Corso Italia

It’s also where the locals go arrayed in all their pomp to passeggiata after dinner, when the Corso is pedestrianised.

Fantastic Brand ID for National Police - Corso Italia

After a brief snifter at O Parrucchiano – the birthplace of cannelloni (more on that later) we were led towards the city walls.

Originally built by the Greeks who settled in this part of Italy during the seventh century BC, then rebuilt by the Romans, the present walls were engineered by the Spanish, to keep Saracen pirates out, during Spain’s rule of Naples in the 16th Century.  Taking the brief walk along the top of the conserved walls is great at night, when it is lit up with flaming torches and best of all – it’s free. Close to the Wall is the Parco Ibsen. Suzy, our rep, proudly showed us the Thomson information desk and a furniture shop, but neglected to mention the Norwegian playwright that it’s named after. Ibsen stayed in the nearby Hotel Tramotano, where he wrote parts of Ghosts (1867) and Peer Gynt (1881).

Sorrento is famous for its lemons

Lemon Grove off the Corso Italia

which get made into stuff like soap, confectionery and the region’s local drink Limocello. In the oldest part of town, known as “The Drains“, because it’s where the rich people’s sewage used to flow through on it’s way to the sea, we got to sample some at one of the many shops that specialise in all things lemony.

A range of local liquors - many made from lemons

If I ever wondered what lemon scented toilet duck would taste like I think I now know. There is also a cream version which tastes as I imagine lemon scented Jif would. The Drains are a regular rabbit warren of little alleys, full of shops (mostly full of tat) , restaurants, bars and little churches.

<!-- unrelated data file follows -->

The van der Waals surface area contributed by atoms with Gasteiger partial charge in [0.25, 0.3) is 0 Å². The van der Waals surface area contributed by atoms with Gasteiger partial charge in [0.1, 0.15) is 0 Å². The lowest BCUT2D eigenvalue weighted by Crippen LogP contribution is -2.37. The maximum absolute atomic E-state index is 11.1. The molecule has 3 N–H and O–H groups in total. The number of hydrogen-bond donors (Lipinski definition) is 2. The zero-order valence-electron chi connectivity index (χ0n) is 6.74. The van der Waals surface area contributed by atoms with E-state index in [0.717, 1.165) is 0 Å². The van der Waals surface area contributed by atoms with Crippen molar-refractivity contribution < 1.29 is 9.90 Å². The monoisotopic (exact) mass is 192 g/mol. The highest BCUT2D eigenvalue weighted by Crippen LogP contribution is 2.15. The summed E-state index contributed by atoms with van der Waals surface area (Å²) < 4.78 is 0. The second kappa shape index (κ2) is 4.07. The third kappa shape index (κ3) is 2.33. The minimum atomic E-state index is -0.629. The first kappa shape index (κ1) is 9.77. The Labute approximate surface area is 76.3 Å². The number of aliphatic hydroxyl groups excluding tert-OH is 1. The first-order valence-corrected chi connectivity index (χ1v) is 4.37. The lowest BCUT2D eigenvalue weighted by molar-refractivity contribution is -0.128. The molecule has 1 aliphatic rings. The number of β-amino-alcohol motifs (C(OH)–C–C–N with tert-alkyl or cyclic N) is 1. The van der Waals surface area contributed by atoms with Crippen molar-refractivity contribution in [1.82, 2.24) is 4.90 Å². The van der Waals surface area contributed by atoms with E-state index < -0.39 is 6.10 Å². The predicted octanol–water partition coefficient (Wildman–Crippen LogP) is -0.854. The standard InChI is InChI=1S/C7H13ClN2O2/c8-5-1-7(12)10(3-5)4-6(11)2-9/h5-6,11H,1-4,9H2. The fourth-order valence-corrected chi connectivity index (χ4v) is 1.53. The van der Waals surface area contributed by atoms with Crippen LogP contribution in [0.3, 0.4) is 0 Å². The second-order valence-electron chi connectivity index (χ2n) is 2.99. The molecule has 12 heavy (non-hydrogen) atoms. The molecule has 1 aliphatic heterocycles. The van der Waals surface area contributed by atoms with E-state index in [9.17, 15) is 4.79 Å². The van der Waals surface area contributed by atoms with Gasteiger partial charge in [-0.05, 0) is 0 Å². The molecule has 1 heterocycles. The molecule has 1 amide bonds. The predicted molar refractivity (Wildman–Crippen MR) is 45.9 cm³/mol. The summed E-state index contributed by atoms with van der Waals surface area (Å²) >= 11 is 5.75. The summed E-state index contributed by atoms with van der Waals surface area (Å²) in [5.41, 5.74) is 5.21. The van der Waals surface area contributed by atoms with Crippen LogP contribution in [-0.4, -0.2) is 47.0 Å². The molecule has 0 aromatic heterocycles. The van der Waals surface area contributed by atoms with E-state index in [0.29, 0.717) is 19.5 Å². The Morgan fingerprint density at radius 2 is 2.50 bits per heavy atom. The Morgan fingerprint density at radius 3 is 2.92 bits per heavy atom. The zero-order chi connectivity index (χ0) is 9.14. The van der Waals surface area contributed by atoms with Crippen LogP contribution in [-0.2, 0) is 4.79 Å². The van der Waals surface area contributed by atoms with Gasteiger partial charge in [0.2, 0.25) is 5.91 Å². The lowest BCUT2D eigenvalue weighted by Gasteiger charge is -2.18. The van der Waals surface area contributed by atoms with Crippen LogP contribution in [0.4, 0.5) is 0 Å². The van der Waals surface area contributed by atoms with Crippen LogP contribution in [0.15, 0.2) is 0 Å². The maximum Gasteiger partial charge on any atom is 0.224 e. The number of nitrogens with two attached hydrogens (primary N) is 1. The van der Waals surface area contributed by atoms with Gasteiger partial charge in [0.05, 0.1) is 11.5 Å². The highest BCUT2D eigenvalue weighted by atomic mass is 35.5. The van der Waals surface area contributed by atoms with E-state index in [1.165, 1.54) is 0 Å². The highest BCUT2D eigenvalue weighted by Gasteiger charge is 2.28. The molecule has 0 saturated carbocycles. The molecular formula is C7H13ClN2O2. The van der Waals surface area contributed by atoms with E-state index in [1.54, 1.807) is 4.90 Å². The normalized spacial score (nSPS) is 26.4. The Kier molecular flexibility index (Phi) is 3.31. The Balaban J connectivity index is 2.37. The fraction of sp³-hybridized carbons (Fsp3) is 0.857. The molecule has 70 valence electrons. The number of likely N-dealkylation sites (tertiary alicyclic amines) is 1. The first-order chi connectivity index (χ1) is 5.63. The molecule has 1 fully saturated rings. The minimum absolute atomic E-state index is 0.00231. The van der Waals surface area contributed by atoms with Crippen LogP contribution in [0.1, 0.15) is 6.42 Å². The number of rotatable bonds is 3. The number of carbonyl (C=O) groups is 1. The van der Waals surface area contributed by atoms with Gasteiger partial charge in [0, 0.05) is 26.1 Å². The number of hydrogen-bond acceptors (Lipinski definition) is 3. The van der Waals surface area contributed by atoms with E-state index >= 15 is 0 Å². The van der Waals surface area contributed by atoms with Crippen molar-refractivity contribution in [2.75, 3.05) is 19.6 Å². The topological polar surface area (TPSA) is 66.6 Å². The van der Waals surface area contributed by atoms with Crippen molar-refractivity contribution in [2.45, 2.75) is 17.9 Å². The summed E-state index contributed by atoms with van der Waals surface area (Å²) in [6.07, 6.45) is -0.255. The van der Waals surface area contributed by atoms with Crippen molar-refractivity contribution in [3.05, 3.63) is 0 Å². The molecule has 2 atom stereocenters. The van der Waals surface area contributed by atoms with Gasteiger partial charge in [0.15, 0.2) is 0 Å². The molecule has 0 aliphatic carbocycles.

The Drains

One of the larger churches we were shown is dedicated to Sorrento’s patron saint, St Antonino.

St Antonino and his whale

He reputedly rescued a child that was being eaten by a whale, by killing it (the whale not the child). The whale on the statue looks like a dolphin to me, but the church has the alleged whale’s jaw bone nailed to the external wall and I’d say it must have been a much bigger creature, the sort that eats tiny fish and krill, but not children.

St Antonino's Whale's Jawbone

We found this charming fresco of the event, above the door of one of the nearby apartment buildings.

St Antonino - Whale Killer

Personally I think there is a touch of the mythical hero about this, with the saint taking on the role of a former pagan demi-god like Heracles. Close by is another church, this time dedicated to St Francis. It has really gorgeous cloisters that are popular for weddings and classical recitals.

St Francis

I could not help but notice the offering room, where believers could buy votive objects to leave in the church – much the same as in pagan times so nothing changes.

Our final stop was the Foreigner’s Club, overlooking the sea. Very useful place this as it has a free public loo and an information centre. The Foreigner’s Club was used by British and American soldiers during World War I, hence the name. at this point Suzy left us to our own devices so we high tailed it back to O Parrucchiano to try some of that cannelloni, but that is another story.